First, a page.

Who or what is normal? Why does normality hold such a grip on people? Might normal actually be dangerous? No outrageous plans this week, as we dive deep into the terrifying zone of normality.
Do privacy concerns differ across cultures? And if yes, should that have any technology design implications? We cover a recent paper on cross-cultural privacy.
Molotov cocktails! What are they? How do they work? What's up with the funky name? And how come they don't immediately explode in people's hands?
The Papers 005: Misinformation, Cycling in Dublin, Apologies
A fast-paced round-up of recent vulnerability research. This week we cover: susceptibility to misinformation, vulnerable cycling in Dublin, and the apology to the Tasmanian Aboriginal People by the Royal Society of Tasmania and the Tasmanian Museum and Art Gallery.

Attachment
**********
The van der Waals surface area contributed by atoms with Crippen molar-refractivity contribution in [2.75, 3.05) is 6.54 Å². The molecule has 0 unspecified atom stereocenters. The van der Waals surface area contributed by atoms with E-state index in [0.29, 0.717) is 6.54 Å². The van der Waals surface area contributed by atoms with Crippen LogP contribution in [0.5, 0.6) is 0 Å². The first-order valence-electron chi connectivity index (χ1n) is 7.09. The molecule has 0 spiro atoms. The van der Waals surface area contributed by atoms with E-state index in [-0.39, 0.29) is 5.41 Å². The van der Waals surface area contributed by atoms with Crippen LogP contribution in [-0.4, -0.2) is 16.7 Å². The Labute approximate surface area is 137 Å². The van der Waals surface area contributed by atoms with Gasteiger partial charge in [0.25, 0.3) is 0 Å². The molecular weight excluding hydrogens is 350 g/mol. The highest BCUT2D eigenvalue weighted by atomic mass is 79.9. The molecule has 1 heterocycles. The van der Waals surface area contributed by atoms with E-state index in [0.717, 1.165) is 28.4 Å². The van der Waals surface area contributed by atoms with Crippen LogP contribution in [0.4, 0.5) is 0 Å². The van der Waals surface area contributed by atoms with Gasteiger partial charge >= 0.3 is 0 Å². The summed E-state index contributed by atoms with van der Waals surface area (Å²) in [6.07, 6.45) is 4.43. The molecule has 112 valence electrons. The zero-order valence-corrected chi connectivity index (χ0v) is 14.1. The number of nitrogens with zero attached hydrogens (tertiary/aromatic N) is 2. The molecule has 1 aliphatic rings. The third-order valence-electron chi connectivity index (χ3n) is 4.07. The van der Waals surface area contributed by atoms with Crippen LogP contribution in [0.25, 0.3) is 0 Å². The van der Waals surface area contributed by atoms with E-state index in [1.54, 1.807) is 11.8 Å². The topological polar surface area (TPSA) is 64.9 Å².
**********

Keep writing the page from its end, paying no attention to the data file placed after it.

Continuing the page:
Subprime Attention: Will Ad Bubbles Collapse the Internet?
Advertising fuels much of the Internet today. But what if programmatic, targeted ads don't actually work? We read Tim Hwang's Subprime Attention Crisis.
The Essay: Like
Like buttons are everywhere. But is liking really all that likeable? We investigate it all, from zero likes to like hiding. With a touch of proper hedonism.
The Papers: Edit Wars (On a Wiki)
Wikipedia’s backstage is a battlefield. Well, sometimes at least. In this episode we look at the edit wars fermenting in articles on the world’s biggest encyclopedia.
The Papers: Got Phished
You've won a prize! Or have you? This week we look at recent developments in phishing research. Think: Do your personal values make you more phishable? And do phishers always run a profit?
The Essay: Can You See My Slides?
Does powerpoint make you dim? We look at the debate, the evidence, the history. We might even throw in a little slideware liberation manifesto.
The Papers: Big Tech Lobbying
Big tech companies are spending precious euros lobbying the European Union to resist, or weaken, regulation of digital markets. A recent report by two lobby-watching groups has the ghastly details.